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'Plame-gate' & Myth of the Renegade Aide

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One of the common myths of official Washington is that most political scandals result from overly aggressive aides operating out of control - the Watergate "third-rate burglary" or Iran-Contra's "men of zeal" - with top officials getting in trouble only later by trying to cover the mess up.

But the reality - which is relevant again amid the probe into the outing of a CIA officer - is that a principal official is almost always lurking somewhere in the background of the original crime, sending signals or pulling strings with the expectation that, if caught, a subordinate will take the fall.

So now, much like the historical arguments over whether the Watergate break-in was approved by Richard Nixon or which Iran-Contra dealings were green-lighted by Ronald Reagan and George H.W. Bush, the new question is whether Dick Cheney and George W. Bush winked at their top aides leaking the identity of Valerie Plame as retaliation for her husband exposing a deception used to take America to war in Iraq.

The "Plame-gate" probe has focused on Vice President Cheney's chief of staff I. Lewis Libby and President Bush's deputy chief of staff Karl Rove. Based on what's now publicly known, it appears that Libby and Rove at minimum misled investigators about how they learned of Plame's identity and how they disseminated that information.

Yet while special prosecutor Patrick Fitzgerald examines whether Libby and Rove committed crimes, official Washington has mostly averted its eyes from a potentially bigger question: Did their superiors, Cheney and/or Bush, encourage or order the leak?

If so, based on history, one of two outcomes would seem likely: either a constitutional crisis would result, with at least one of the top two U.S. executive officers implicated in a felony conspiracy, or a conveniently truncated investigation would follow, not getting much higher than Libby and Rove.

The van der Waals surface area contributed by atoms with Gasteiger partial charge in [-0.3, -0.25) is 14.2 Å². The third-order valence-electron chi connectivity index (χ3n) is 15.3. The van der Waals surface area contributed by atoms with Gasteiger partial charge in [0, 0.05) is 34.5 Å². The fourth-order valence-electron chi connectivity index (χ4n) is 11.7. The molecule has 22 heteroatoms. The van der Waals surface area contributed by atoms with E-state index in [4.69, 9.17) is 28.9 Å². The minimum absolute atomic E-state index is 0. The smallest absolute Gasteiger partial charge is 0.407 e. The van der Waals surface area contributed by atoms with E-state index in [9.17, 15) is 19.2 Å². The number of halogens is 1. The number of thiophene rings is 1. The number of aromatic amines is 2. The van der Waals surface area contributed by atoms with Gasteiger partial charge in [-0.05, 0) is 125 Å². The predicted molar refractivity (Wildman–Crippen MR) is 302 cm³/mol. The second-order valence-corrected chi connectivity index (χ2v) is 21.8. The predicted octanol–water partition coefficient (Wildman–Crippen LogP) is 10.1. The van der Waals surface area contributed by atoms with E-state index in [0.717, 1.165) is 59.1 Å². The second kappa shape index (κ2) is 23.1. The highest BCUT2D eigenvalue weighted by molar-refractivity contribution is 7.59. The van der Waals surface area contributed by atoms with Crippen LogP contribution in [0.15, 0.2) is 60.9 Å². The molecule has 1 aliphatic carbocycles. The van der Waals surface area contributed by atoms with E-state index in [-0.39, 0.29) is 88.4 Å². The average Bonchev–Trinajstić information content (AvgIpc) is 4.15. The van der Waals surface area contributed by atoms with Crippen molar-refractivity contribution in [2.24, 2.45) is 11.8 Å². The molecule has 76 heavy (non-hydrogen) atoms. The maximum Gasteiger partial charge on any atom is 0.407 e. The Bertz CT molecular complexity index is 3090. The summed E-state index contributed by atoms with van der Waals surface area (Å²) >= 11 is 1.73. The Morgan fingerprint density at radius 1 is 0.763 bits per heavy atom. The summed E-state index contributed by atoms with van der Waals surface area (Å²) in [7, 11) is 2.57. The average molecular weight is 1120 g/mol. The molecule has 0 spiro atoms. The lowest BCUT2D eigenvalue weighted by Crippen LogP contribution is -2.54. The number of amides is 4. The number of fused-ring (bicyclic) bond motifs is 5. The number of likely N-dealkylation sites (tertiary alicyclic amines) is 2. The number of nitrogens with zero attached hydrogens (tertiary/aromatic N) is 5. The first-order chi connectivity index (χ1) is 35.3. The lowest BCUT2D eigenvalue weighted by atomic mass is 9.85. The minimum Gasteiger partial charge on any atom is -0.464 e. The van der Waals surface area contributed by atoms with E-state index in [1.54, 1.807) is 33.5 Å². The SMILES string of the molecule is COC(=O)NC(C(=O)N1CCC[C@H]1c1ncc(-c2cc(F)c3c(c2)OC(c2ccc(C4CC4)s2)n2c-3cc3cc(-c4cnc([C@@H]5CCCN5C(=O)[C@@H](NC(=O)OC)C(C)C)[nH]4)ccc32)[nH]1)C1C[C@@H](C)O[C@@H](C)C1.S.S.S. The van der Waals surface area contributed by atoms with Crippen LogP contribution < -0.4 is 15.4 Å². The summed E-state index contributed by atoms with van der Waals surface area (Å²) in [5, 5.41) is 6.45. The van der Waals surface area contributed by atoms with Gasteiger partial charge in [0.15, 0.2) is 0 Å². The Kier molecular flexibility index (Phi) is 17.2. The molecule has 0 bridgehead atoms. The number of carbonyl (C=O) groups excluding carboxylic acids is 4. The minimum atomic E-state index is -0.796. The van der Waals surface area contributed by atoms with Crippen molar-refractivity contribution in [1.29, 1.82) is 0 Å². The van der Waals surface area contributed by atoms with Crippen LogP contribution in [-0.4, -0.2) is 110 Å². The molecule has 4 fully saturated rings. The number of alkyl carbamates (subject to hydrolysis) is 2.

The past two major Republican scandals - Watergate and Iran-Contra - represent those two alternatives, the first leading to Nixon's resignation and the second to the protection of Reagan and George Bush Sr. Conceivably, "Plame-gate" could end in some middle ground if, say, Cheney were forced to resign but not George Bush Jr.

Cheney Implicated

Already, the emerging evidence has linked Cheney to the leak case. The New York Times reported that more than a month before Plame was outed in a July 14, 2003, column by Robert Novak, the vice president was told about Plame's identity by then-CIA Director George Tenet.

At the time, Cheney was angry that Plame's husband, former Ambassador Joseph Wilson, was challenging a chief rationale for the invasion of Iraq.

Wilson was telling reporters that he had been sent by the CIA to check out reports of Iraq trying to buy enriched uranium from Niger and had concluded that the claims were false. But the White House had used the Niger allegations anyway in making its terrifying case that Iraq's Saddam Hussein was on course to build a nuclear bomb.

Tenet divulged to the irascible Cheney that Wilson's wife worked for the CIA and had a hand in arranging Wilson's fact-finding trip to Niger - information that Cheney then passed on to Libby in a conversation on June 12, 2003, according to Libby's notes as described by lawyers in the case, the New York Times reported.

"The notes do not show that Mr. Cheney knew the name of Mr. Wilson's wife," the Times wrote. "But they do show that Mr. Cheney did know and told Mr. Libby that Ms. Wilson was employed by the Central Intelligence Agency and that she may have helped arrange her husband's trip." [NYT, Oct. 25, 2005]

Those two facts - Plame's work for the CIA and her role in Wilson's Niger trip - then became the centerpieces of the administration's behind-the-scenes campaign in June/July 2003 to disparage Wilson. Rove, Libby and possibly other administration officials told journalists that Wilson's wife had helped get him the Niger assignment.

For instance, on June 23, 2003 - 11 days after the Cheney-Libby conversation - Libby briefed New York Times reporter Judith Miller about Wilson and may then have passed on the tip that Wilson's wife worked at the CIA. Libby added more details in a second meeting with Miller on July 8, 2003, when he told Miller that Wilson's wife worked at a CIA unit responsible for weapons intelligence and non-proliferation, the Times reported.

It was in the context in those July 8 notes where Miller wrote down the words "Valerie Flame," an apparent misspelling of Mrs. Wilson's maiden name, although Miller said she couldn't recall who gave her that name.

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Robert Parry broke many of the Iran-Contra stories in the 1980s for the Associated Press and Newsweek. His latest book, Secrecy & Privilege: Rise of the Bush Dynasty from Watergate to Iraq, can be ordered at secrecyandprivilege.com. It's also available at

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